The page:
Trane XE 90 pressure switch
I have what I have found by searching other forums is a fairly common problem with a Trane XE90 furnace, I get a code when it dose'nt ignite (3flashes of a led) that shows the pressure switch is stuck open. Some times the furnace lites fine with no problem. Other times it will run the exhaust blower and start the igniter and drop out before the gas lites. Sometimes the exhaust blower will run and run and finally it will ignite after many minutes. There seems to be no pattern to it. Suggestions in other forums have been possible water in the system, clogged vent, locked up rotor in the exhaust blower. I have checked all of these with no luck. Since it happens sporatically I am sure it could be hard to determine the cause. I have a friend in the HVAC bussiness and it has him stumped.
Air switch troubleshooting checlist......
Plugged flue (bird nests, etc.)
improperly sized flue (see installation specs)
plugged pressure switch tube (remove from air switch, and inducer assembly to clear. then take paper clip and clear connection for tube to inducer assembly. replace tube and call for heat.)
lack of combustion air causing negative pressure in utility room (ensure utility room has proper access to cumbustion air required for make and mark of unit.)
improper low voltage readings for proper operation of air switch. (check electric diagram for proper votage, and see if the voltage at the air switch matches.)
improper voltage at inducer motor. (check diagram for proper voltage, check voltage at motor to see if matching.)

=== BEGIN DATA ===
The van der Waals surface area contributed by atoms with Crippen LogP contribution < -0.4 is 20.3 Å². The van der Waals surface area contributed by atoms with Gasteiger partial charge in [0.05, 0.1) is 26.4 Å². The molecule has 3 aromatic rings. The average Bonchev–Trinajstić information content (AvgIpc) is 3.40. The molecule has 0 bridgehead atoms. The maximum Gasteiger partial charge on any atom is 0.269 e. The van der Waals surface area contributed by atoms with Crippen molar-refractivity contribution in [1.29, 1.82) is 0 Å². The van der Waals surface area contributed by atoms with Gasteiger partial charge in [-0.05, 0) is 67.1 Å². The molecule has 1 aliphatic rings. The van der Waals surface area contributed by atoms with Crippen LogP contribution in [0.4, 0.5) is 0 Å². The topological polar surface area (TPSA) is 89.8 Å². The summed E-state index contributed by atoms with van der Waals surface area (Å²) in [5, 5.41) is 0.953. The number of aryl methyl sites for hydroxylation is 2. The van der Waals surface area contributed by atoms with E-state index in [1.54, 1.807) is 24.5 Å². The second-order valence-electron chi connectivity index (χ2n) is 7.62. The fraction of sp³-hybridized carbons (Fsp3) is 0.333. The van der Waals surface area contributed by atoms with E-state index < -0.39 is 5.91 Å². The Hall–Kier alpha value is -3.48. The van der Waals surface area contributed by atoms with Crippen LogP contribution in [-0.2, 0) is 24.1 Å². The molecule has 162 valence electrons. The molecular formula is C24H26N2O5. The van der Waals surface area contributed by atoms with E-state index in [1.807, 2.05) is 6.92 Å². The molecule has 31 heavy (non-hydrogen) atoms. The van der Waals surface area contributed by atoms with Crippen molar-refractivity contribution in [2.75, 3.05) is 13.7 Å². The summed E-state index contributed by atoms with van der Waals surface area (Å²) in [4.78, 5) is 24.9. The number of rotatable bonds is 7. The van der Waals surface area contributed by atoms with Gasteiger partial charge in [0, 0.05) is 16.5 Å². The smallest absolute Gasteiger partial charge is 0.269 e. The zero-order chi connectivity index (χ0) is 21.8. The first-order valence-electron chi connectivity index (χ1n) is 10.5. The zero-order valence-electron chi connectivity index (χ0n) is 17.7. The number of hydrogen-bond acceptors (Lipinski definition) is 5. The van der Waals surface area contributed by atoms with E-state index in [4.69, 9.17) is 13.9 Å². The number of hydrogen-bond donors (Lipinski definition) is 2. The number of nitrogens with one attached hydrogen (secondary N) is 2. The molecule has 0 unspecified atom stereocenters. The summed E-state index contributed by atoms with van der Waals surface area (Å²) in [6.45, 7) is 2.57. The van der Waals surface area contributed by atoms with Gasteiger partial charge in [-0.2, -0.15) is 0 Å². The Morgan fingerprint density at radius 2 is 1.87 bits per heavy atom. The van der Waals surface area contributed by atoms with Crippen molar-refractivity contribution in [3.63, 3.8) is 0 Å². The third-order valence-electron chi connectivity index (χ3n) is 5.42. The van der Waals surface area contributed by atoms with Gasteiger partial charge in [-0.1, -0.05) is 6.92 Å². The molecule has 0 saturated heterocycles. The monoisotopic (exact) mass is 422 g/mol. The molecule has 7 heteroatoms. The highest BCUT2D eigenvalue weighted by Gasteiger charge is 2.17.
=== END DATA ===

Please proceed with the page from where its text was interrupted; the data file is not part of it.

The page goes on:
dirty inducer blower wheel. (rare occurance, but worth looking into last) Once I found a mouse that made his way all of the way down the flue into the inducer housing.
If all of these checks are passed, then you have a rare occurance of an air switch going bad.(replace it):o
Thanks for all your information. I am sure the flue is clear as the exhaust fan puts out a lot of air. I don't know what Trane specifies but the vent I.D. is 2 inchs which matches the exhaust outlet. It is about 35 feet long.The blower motor run freely. and the tube is not plugged up. You can gently blow or suck on the hose and hear the switch click. .I will try to test voltages as you suggest. As I said sometimes it works with no problem and other times it clicks on and off many times before it will finally light. I only recently realized that this was occuring but as I think back I believe it has been happening for several years. Thanks again.
Also the furnavce is in a large basement so combustion air should not be a problem.
if you blew down the tube into the switch, you might have ruined it. hence these diaphrams inside the switch are extremely thin and easily broken with too much pressure.
My recommendation was to clear the connection at the inducer assembly with a paperclip. But I guess I should have mentioned WARNING DO NOT BLOW INTO OR INSERT FOREIGN OBJECTS INTO PRESSURE SWITCH AS IT IS VERY FRAGILE.
Also, 2" vent piping should be increased to 3" after a specific length which is determined in a vent table that comes with the installation instructions of the furnace. I can't stand the attitude that a few bad apples in this industry have.("who needs instructions?") It seems to me that every year there is something different recommended by our manufacturers to perform on a unit for proper operation and efficiency that is overlooked by some installers.